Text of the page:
Marking its twentieth anniversary, the Melbourne International Jazz Festival (MIJF) had much to celebrate in 2017. I can vividly recall the first Festival in 1998, a weekend-long event attended by what seemed like a handful of us, moving in unison between city venues. Even then, it proved a memorable experience, highlighted by three astonishing performances by Brad Mehldau, an up-and-coming pianist, still in his twenties, who had yet to make a name for himself. But that is exactly the sort of experience festivals should and do deliver.
In the intervening years, the MIJF, like any fledgling festival, weathered its ups and downs, endeavouring to strike the right balance between musical artistry and ticket sales. If the musical buzz and crowded venues of recent MIJFs are anything to go by, this calibration has been successfully managed. More importantly, the festival has achieved its success by paying respect to the elders of jazz, while at the same time embracing musicians whose innovations signal future directions for this music.
This year’s opening event featured American guitarist Bill Frisell, performing music from his most recent recording, When You Wish Upon a Star (2016), a personal take on the television and film music he listened to in the 1950s and 1960s. While Frisell’s music today is a far cry from his avant-garde salad days playing with John Zorn’s Naked City, he has honed, since then, a distinctly personal and recognisable sound, so much so that we might comfortably coin the term ‘Frisellian’ to explain a particular guitar tone. His performance featured his current trio of bassist Thomas Morgan and drummer Rudy Royston, along with singer Petra Haden, daughter of the late great bassist Charlie Haden. Petra’s vocals were to the fore throughout the performance, much more so than on the album. She sang idiosyncratic versions of classics such as ‘Moon River’, ‘Alfie’, and the James Bond theme ‘You Only Live Twice’. Frisell’s guitar, as expected, provided beautiful accompaniment to these songs, ambient and minimal, and always pitch-perfect. His is a laconic style, always measured, prioritising ‘feel’ over technique, and devoid of extraneous notes. At the same time, Frisell used loops and effects to create lush soundscapes behind Petra’s wordless vocalising. Nowhere was this more effective than in Enrico Morricone’s masterful ‘Once Upon a Time in the West’ and ‘Farewell to Cheyenne’. An ever-restless musician, Bill Frisell has, for many years now, explored a terrain that – despite incorporating music by other composers – is increasingly his own, a musical vision made up of scraps and bits, a timeless blend of jazz, blues, country, and old-time Americana.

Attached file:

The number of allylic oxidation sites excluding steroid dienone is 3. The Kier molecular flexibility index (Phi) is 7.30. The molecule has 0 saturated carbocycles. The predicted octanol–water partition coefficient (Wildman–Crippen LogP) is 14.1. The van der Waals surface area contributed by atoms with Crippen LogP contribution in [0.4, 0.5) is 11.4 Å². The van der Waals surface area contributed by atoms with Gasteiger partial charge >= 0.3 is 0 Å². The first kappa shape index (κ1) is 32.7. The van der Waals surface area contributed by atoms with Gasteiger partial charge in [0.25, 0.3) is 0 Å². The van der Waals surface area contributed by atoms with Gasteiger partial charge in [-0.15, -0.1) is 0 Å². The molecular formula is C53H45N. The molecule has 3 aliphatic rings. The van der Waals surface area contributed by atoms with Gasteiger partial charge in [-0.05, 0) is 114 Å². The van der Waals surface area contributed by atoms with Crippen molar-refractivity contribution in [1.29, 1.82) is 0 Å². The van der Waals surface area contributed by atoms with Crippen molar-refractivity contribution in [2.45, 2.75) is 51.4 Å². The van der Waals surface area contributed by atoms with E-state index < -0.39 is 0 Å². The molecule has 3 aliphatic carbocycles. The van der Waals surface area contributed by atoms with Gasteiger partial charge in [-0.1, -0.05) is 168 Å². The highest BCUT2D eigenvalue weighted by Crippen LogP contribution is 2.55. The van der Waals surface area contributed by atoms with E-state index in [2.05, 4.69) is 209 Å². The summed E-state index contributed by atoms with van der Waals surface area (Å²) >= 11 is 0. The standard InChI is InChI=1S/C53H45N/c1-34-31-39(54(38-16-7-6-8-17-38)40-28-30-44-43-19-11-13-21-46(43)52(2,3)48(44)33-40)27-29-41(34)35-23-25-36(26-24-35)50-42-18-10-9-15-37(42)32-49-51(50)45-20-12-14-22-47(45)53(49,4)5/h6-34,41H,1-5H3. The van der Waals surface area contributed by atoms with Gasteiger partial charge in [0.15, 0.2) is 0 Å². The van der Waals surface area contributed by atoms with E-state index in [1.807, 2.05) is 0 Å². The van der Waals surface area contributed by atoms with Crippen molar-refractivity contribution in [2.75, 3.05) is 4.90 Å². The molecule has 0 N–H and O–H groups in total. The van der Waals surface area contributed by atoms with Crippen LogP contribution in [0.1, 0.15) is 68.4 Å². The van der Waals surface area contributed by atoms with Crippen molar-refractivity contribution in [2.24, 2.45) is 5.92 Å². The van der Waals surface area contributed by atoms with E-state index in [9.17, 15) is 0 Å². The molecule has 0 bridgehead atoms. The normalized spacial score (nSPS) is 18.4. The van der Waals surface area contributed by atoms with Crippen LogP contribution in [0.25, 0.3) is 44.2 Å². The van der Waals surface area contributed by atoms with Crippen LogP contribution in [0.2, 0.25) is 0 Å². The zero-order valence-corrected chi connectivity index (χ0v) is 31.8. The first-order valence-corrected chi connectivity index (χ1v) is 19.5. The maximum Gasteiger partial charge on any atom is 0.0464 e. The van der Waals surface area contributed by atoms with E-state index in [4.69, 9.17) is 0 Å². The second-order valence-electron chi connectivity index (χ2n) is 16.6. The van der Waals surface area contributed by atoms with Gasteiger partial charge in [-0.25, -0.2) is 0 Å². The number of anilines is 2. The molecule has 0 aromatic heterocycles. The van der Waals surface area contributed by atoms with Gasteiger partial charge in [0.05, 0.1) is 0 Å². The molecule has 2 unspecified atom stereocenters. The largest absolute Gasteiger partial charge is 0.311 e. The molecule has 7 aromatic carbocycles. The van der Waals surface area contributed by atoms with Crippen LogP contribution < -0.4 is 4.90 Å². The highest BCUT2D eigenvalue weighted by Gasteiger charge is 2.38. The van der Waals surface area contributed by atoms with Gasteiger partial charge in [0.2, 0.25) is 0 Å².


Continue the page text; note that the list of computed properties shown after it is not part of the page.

Perhaps the most anticipated event of the festival was the first ever Australian appearance by pianist Carla Bley, one of the great jazz composers of the past half-century. Her work stands in direct lineage with composers such as Gil Evans and George Russell, and she in turn has provided inspiration to younger composers such as Maria Schneider. Bley’s body of composition, whether for large ensembles or chamber trios, is peerless, and, at age eighty-one, she remains the embodiment of the creative spirit. Her concert at the Melbourne Recital Centre was performed with her current trio, made up by bassist Steve Swallow, her musical and life partner, and saxophonist Andy Sheppard. Despite having played together for over twenty years, the trio has recorded only three albums to date, most recently for the ECM label. Theirs is a music of bare essentials, accentuating a stripped-down palette often associated with pioneering music of the Jimmy Giuffre Trio in the 1960s (a trio that recorded Carla’s songs and included first husband, Paul Bley, and Swallow). This form of drummer-less chamber jazz, placing emphasis on shading and nuance, demands near-telepathic communication – something Bley’s trio demonstrated throughout. Swallow’s five-string semi-acoustic bass traced delicate lines in and around Bley’s piano, while Sheppard, switching between soprano and tenor sax, added colour and texture. The highlight came with the extended three-part suite, ‘Andando el Tiempo’, drawn from the 2016 album of the same name, which lyrically explores the theme of addiction and recovery. This is music forged from space and silence, clean and precise in its delivery, by turn playful and emotive, at all times complex.
The MIJF’s Artistic Director, Michael Tortoni, previous owner of Bennetts Lane Jazz Club for nearly twenty-five years, opened his new club The Jazzlab just in time for this year’s Festival. The new space, located in Brunswick, is modelled on the original Bennetts Lane room, right down to the furniture and fittings. With its intimate club atmosphere, it was a perfect venue for a host of international and Australian acts. Bill Frisell delivered a more relaxed trio performance on Sunday evening, stretching out with a series of open-ended improvisations. On Tuesday, Carla Bley, supported by the sixteen-piece Monash Art Ensemble, performed music from her 2008 concept album Appearing Nightly, a homage to the big band music she listened to in New York in the 1950s. Weaving in strands of Duke Ellington and Count Basie, popular song, Charlie Parker and Dizzy Gillespie, this was a thoroughly modern twist on an old tale.